Wee Scoops

Measure for Measure

Selling Selling to Myself

Part of me wants to take a sidestep into entrepreneurialism. I have a few product lines I like and that I think I could sell.

But I have problems with selling. I want to write my way out of these qualms and, by the end of this post, have convinced myself to buy in some stock and start selling away.

Qualm 1
Is retail not just a symptom of materialism and part of what is wrong with the world? It feeds the vicious cycle of people’s belief that they need something that they don’t actually need. It wastes their money that they perhaps can’t afford to spend.
Reassurance 1
People buy things every day. By being a retailer of things people want you are providing a service. They want to buy these things – otherwise they wouldn’t buy them.

Qualm 2
By selling things made elsewhere in the world, how can one be sure one is not oppressing the person actually making the thing. Isn’t there something unethical about making a profit on goods made by someone else?
Reassurance 2
Research. It would be very lazy and reprehensible not to research the sources of any products. Arguably, by selling others’ products you are allowing them to reach markets and make profits that they would otherwise not reach.

Qualm 3
When I think about selling things, I immediately think that the profits should go to a worthier cause than my pocket.
Reassurance 3
Maybe if I jacked in the day job this instinct would die. Of course, a proportion of any profit anyone makes should go to a worthier cause than their own pocket but that should be done without the right hand telling the left hand. And it shouldn’t be stated on the website as a marketing strategy.

Qualm 4
Would starting my own retail business and dropping out of the career path I am currently on not be a waste of my training, a loss to the profession and a kick in the teeth of a vocation?
Reassurance 2
Perhaps starting up on my own would bring about greater opportunity to use my skills in new ways, perhaps in a free-lance or even voluntary capacity, in addition to running a business. Maybe I am a dinosaur anyway.

Qualm 5
Eh, I’m innumerate, and understanding the bottom line is key.
Reassurance 5
You are not innumerate. You are lazy and let other people do the math, generally.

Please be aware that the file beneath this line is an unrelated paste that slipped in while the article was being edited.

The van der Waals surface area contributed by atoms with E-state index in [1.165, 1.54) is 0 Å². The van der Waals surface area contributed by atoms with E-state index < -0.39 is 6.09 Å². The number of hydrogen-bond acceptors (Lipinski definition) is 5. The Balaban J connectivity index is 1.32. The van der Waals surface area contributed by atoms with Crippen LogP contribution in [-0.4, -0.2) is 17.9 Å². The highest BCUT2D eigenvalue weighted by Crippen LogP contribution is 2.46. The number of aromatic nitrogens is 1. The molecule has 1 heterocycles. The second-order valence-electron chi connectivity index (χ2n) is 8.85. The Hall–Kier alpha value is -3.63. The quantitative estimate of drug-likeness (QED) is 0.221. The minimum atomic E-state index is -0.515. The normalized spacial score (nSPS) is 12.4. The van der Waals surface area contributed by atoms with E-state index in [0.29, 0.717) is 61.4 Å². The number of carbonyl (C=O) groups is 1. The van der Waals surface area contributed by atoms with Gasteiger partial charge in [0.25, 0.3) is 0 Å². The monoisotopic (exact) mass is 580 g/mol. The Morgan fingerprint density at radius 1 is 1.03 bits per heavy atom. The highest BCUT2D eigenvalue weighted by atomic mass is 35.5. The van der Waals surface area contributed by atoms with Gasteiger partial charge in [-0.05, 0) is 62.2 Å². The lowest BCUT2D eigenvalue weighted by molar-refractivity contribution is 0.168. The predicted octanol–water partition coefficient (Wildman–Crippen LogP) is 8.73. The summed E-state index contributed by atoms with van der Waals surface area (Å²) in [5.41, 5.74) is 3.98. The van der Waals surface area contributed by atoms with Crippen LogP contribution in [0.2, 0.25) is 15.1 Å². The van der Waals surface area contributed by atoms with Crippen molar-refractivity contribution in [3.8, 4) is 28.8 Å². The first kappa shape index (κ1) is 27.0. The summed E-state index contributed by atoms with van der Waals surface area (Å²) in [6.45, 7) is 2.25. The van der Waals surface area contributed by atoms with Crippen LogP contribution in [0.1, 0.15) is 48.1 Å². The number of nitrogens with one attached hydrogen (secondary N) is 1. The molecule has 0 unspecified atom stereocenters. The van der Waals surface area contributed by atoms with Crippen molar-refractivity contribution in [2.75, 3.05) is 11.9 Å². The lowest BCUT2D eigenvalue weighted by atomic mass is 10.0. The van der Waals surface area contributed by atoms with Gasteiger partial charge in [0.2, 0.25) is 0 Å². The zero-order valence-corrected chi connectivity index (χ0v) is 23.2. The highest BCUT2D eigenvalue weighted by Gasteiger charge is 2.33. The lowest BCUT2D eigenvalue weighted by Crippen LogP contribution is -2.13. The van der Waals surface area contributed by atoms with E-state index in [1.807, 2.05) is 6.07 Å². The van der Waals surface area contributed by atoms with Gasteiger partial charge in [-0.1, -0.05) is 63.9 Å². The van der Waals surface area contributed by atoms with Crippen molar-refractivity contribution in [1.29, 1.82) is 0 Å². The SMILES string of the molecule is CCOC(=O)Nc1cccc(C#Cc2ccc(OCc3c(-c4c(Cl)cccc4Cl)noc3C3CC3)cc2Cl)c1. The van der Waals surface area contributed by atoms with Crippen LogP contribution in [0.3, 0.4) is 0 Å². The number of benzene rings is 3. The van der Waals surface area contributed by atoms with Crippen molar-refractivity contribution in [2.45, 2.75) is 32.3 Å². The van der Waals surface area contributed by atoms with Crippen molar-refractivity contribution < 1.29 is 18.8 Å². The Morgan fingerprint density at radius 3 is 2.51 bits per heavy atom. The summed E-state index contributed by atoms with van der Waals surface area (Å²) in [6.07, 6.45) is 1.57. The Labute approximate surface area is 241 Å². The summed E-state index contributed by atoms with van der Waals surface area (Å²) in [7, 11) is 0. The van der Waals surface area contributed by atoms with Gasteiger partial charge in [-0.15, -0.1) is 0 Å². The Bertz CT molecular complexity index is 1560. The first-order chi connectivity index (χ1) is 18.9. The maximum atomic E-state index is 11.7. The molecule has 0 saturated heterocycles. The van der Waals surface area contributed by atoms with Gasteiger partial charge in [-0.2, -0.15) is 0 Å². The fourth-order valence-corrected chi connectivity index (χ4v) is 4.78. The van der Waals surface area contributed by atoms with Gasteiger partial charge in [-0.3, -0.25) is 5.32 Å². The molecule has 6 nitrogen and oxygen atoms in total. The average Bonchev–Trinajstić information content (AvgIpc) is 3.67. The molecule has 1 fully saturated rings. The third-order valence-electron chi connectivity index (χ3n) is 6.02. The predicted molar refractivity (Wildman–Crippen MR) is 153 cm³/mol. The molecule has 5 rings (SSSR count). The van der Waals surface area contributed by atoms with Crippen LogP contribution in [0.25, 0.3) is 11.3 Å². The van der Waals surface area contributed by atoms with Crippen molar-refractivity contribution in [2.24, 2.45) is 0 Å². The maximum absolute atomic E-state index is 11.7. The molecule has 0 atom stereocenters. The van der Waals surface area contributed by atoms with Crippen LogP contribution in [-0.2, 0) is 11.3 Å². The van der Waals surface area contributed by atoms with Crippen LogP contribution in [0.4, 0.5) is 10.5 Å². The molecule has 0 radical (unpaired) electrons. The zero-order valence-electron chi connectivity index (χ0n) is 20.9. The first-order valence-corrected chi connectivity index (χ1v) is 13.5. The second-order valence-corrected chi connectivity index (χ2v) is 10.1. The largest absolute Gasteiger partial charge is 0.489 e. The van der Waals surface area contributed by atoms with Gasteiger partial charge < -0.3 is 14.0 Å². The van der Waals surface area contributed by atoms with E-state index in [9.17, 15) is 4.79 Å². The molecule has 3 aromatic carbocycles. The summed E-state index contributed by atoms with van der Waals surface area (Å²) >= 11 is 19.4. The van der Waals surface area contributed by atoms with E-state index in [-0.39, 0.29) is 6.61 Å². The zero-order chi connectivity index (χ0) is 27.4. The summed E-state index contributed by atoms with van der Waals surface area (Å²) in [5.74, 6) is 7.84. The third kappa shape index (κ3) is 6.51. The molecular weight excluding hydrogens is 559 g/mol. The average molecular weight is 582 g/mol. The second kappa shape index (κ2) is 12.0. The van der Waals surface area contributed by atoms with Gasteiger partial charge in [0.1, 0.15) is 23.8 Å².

All in all, maybe 41 and a half is as good an age as any to have a mid life crisis and start selling things.

What would you want to buy?


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7 thoughts on “Selling Selling to Myself

  1. theotheri on said:

    You might also ask yourself if you enjoy the process of marketing or selling things. Some people seem to have a natural talent for it, while others find the entire process appalling.

    You might also ask if there are things you would particularly enjoy promoting. You might enjoy selling children’s books, for instance, but have no desire to try to shift children’s clothes. Etc.

    Good luck!

    BTW, I think 41 is a superb age to have a mid life crisis. One can approach it with so much more wisdom than one approaches one’s first career choice.

  2. Have a look at the wonderful post by Glasgow City Mission on The Coat and the homeless. It will square your circles beautifully.

  3. Hey Sandra! I can totally feel your pain and it’s something that I struggled with for years. (I am in year 9 of my entrepreneurial journey.)
    What really helped me with many of your qualms is recognising the benefits and impact of what you are selling to the end client or customer. Spend a little time in their shoes and understand what is hurting them, how you can help them to resolve their pain, and the subsequent impact and transformation that your product or service delivers, and the ‘selling’ part becomes far less icky.
    Money is purely the way that your end client or customer reflects the change that you make for them.
    Does that help?

    • Hi Lorraine – thanks for this.

      I think I have trouble because I see the impact of most products as utterly , well, not utterly, but shallow -well, the ones I’m thinking of selling! From what I understand, your business (life improvement) actually would impact people’s lives for the better in a meaningful way – and you sell your own experiences and ideas in book form? – so you aren’t oppressing someone else who thought it up.

      So the thought of people buying a low-price trinket/gadget/hat from me isn’t going to be very … impactful – but then, the price would be correspondingly low – as you say – the money would reflect the change – so the couple of quid would represent the fact they had…. *hilARious* deelyboppers?

      As for selling life-changing profundity, my ideas for that aren’t my ideas to sell, and I’d feel icky charging for the gospel!

      So I guess I’m left with comedy hats (and other secret ideas Im not mentioning unless someone else goes and fills the gap in the market!)

      • Well, hilarity breeds fun, which in turn brings joy, and joy is linked to good health and healing so that could be the impactful change.
        Respectfully, it’s none of your business how much that is worth to someone. 🙂 And I’m all for comedy hats.
        Hey, good luck with your venture however it turns out, it will be great if you stay true to your values, which I know you will.
        I for one, would buy your writing skills if you could just bottle them up please! x

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